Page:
Book Reviews

On this page our members review books they have read and found inspirational in some way.

The following two books have been reviewed by Jan Pike:

APPLES NEVER FALL by Liane Moriarty

The Delaneys, Joy and Stan, and their four adult children seem to be the ideal family. Joy and Stan met as young tennis champions and even in retirement are still winning tournaments after selling the infamous Delaney’s Tennis Academy. Their aspirations that at least one of their four children would play at Wimbledon never came to fruition.

Now, Joy Delany has disappeared and as each of the children re-examine their parents’ marriage, it’s revealed that each family member holds a secret. All is not rosy in the Delaney household. The climax is reached when one night a stranger appears at the front door. Set in Australia, there are scenarios which are familiar to the reader.

This book is 496 pages which are turned so quickly you don’t notice the length of the book.

I have read many books by Liane Moriarty, and this is possibly her best yet.


When Lenni first hears the word terminal, she’s not sure whether it’s the airport terminal or bus terminal but it’s neither; it’s the terminal ward in a hospital.

This wonderful book tells the story of Lenni aged 17 years and Margot aged 83 years, hence the name of the book.

An unlikely friendship is formed between the two dying patients after meeting at the Art Class in the hospital. Lenni can’t paint but she is a bit of a rebel and prefers to be in the group of octogenarians rather than the adolescents. Together they decide to paint the stories of their combined 100 years.

Each chapter is either present or past as they work their way through their history. Other characters come into their lives but it’s really about the two of them.

It is sad and humorous as well as showing that sometimes life just isn’t fair.

This is the author’s debut novel and her style and content make you want the book to never end. I hope she writes many more.

The Midnight Library – Matt Haig   Review by Judy Norris

Have you ever wondered what it would be like to have the opportunity to re-visit parts of your life and do things differently?  As Nora Seed contemplates leaving this mortal coil, she finds herself in the purgatorial Midnight Library. Assisted by her school librarian she is given a second chance at life and, what’s more, she can choose how she wants to live it. In this thought-provoking, fascinating novel author, Matt Haig, sends a strong message ‘to be careful what you wish for’.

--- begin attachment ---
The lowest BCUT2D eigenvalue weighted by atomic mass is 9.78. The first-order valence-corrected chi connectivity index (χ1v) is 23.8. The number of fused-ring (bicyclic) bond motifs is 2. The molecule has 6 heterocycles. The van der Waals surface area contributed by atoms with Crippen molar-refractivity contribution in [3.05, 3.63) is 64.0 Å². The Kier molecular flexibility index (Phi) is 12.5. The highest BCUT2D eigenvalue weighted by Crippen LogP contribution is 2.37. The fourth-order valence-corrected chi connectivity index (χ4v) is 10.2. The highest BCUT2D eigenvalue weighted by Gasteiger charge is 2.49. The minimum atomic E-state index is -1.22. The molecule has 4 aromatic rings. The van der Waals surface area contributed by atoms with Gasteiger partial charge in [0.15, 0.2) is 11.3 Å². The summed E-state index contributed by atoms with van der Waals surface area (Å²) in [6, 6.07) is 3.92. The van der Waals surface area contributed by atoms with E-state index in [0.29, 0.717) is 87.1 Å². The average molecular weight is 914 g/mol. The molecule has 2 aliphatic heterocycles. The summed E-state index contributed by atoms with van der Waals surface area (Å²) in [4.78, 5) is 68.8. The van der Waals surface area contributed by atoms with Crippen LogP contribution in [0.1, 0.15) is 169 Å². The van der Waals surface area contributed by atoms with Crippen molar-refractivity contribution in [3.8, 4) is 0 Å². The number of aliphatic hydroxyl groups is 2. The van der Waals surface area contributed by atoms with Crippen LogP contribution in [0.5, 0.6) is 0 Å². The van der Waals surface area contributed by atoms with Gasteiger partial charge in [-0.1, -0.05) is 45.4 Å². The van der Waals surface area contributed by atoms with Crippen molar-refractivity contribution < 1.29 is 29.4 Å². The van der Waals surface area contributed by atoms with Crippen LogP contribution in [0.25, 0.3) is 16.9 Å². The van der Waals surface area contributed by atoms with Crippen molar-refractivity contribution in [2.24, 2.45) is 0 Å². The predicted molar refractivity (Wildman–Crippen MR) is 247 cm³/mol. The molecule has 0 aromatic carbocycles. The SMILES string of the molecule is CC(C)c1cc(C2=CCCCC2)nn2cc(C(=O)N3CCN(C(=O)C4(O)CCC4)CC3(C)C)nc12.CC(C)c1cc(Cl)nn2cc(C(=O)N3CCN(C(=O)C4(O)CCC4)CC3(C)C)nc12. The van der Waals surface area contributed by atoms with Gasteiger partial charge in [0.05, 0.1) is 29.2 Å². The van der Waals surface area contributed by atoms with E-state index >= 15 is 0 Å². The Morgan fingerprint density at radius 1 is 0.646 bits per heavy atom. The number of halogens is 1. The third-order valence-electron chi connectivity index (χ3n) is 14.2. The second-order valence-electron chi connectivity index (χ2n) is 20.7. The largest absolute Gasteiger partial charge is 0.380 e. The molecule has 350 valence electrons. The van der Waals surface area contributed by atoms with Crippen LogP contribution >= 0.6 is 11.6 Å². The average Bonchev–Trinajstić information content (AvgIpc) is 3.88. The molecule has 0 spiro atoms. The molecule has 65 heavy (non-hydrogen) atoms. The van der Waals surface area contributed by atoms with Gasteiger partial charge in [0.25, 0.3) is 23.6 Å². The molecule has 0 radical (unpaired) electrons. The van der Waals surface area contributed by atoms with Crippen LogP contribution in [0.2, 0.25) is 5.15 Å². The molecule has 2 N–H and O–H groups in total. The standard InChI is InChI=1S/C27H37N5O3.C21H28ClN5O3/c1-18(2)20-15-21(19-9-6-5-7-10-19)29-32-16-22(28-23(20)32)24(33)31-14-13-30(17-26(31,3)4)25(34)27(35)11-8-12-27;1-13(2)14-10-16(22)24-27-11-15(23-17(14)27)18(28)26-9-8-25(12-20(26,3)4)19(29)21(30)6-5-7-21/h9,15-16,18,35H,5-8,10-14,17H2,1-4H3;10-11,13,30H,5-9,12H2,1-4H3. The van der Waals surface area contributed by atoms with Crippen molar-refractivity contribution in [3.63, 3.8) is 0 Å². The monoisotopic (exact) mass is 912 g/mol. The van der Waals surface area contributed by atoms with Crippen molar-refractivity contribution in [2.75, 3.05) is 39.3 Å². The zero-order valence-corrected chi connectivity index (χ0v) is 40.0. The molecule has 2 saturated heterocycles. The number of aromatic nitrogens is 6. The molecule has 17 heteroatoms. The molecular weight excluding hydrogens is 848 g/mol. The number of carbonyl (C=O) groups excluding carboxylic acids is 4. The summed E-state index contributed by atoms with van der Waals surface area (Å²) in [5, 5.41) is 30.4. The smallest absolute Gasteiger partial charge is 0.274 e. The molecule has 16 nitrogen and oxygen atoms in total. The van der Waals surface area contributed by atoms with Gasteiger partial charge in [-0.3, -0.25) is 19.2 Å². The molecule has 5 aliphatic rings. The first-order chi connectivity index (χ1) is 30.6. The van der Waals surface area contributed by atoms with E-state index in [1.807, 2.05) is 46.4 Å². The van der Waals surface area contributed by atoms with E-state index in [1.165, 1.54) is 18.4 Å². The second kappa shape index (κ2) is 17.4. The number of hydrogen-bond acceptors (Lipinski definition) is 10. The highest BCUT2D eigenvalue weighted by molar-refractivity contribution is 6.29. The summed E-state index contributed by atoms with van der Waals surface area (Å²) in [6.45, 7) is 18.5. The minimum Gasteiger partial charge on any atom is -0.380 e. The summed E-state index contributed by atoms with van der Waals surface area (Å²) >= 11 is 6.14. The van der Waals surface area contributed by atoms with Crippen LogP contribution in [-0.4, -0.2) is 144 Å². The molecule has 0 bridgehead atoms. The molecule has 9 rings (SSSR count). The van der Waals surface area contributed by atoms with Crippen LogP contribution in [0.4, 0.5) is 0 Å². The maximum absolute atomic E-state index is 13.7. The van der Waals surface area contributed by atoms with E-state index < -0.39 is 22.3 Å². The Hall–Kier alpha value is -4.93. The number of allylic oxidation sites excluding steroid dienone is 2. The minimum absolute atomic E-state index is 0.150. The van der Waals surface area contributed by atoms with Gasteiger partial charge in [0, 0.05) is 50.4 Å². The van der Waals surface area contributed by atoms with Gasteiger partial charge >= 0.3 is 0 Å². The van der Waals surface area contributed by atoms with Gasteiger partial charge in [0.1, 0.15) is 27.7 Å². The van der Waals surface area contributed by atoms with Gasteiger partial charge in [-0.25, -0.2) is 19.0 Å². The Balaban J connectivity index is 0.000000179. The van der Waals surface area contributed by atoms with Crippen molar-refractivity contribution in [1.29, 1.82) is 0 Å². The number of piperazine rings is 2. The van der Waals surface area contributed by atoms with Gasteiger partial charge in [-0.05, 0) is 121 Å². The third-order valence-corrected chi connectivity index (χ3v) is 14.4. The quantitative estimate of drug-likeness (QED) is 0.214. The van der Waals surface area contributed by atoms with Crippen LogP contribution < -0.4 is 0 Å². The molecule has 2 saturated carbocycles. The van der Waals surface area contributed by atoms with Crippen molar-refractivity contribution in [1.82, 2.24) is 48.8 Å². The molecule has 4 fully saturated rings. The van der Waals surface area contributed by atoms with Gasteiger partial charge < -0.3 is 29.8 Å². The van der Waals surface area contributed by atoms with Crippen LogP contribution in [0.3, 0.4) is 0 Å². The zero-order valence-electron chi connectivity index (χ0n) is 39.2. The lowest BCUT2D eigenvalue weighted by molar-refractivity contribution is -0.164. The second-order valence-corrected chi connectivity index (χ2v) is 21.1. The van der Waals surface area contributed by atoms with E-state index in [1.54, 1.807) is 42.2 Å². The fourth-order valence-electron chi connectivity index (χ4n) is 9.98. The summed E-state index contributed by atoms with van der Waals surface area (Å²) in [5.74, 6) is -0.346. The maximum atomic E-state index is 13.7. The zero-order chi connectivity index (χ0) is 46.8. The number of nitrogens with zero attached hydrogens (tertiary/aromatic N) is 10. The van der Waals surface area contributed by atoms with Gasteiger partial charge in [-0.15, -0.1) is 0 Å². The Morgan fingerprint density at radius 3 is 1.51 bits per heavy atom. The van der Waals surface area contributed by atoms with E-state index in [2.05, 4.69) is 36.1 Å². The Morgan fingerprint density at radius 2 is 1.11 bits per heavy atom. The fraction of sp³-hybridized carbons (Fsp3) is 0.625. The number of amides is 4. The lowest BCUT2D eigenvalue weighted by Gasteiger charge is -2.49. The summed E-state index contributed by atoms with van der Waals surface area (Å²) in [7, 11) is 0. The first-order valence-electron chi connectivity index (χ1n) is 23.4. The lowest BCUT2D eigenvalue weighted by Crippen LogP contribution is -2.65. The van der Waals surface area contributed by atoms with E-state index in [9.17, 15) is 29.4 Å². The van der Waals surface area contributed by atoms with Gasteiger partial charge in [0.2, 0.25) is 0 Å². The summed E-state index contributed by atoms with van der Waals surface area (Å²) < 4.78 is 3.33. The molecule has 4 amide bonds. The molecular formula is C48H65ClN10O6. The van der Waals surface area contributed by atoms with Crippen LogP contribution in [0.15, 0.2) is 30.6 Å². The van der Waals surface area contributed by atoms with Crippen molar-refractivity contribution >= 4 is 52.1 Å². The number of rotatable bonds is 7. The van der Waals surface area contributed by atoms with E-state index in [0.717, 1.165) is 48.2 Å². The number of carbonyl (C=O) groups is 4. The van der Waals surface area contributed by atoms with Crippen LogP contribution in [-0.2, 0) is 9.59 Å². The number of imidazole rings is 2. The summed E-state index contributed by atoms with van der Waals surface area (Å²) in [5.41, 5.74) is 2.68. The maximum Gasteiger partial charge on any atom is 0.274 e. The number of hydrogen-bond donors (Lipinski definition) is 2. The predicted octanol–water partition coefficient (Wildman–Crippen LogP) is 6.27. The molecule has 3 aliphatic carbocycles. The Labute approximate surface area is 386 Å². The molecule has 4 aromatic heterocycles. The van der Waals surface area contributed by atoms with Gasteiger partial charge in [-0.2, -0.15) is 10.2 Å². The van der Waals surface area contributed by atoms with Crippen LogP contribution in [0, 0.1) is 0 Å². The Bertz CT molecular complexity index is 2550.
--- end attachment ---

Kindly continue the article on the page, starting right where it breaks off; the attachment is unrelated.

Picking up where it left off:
Peopled with a large cast of characters who can be confusing at first until you get to know them. There is Sophie who is everybody’s friend, Connie the matriarch now deceased but whose influence still holds sway. The beautiful, moody Grace; a new mother with undiagnosed post-natal depression, her husband Callum who had the perfect marriage and is the perfect father but has no idea his wife has problems. A host of supporting characters live on the idyllic Scribbly Gum Island in the Hawksbury river where the Munro Baby Mystery is the principle tourist attraction so is perpetuated by the family who profit magnificently. All operated under Connies firm hand.

But Connie dies and leaves her house to Sophie. Not yet a member of the family. She was engaged to grandson Thomas but famously changed her mind when he had organised a trip to Fiji in order to propose. Sophie moves to Scribbly Gum Island and we meet the full cast of ordinary people with ordinary lives whose story is so extraordinary.

Liane Moriarty has an ability to tell page turning stories using the lady next door or the man in the street we all know but she gives them a secret and therein lies the tale.

Another fascinating read from a master storyteller.

Review by Ken Morrell

The Zookeeper of Belfast, S. Kirk Walsh (Hodder & Stoughton, 324pp).

The central character in this novel is Hettie Quin who in the early days of the Second World War obtains the position as the first female zookeeper at the Belfast Zoo. In particular, we see Hetty’s love for the young elephant, Violet, which she cares for and saves from being put down in the confusion of the blitz. However, it is a novel of much wider scope than the conventional story of a girl and her animal companion.

While it touches on human responsibility for captive animals, other matters are of greater significance: the impact of the war, especially the blitz; the politics of the IRA as embodied in Hettie’s brother-in-law, Liam, who naively perceives Hitler as a liberator who will free Northern Ireland from the British; the common and decent humanity of both Protestants and Catholics in the face of apocalyptic destruction; the consequences of family breakdown; and Hettie’s sexual awakening.

Central to the story is the blitz bombing of the Belfast docklands by the Luftwaffe, which is described in powerful and horrifying detail as the waves of bombers flatten the suburbs, and its aftermath.

Walsh presents all her characters with great compassion, from Liam who loves Hettie but betrays her, to Samuel Greene, the young Royal Ulster Constable, who is matured by suffering from a young smart-alec to one who will risk all to protect Hettie, and Mr. Wright, the chief keeper whose heart is broken when he is required to destroy his animals.

To manage such complexity Walsh is obliged to engage in, perhaps, excessive contrivance to manage her plot, but this is a small failure in such a fine novel.

Review by Gary Ireland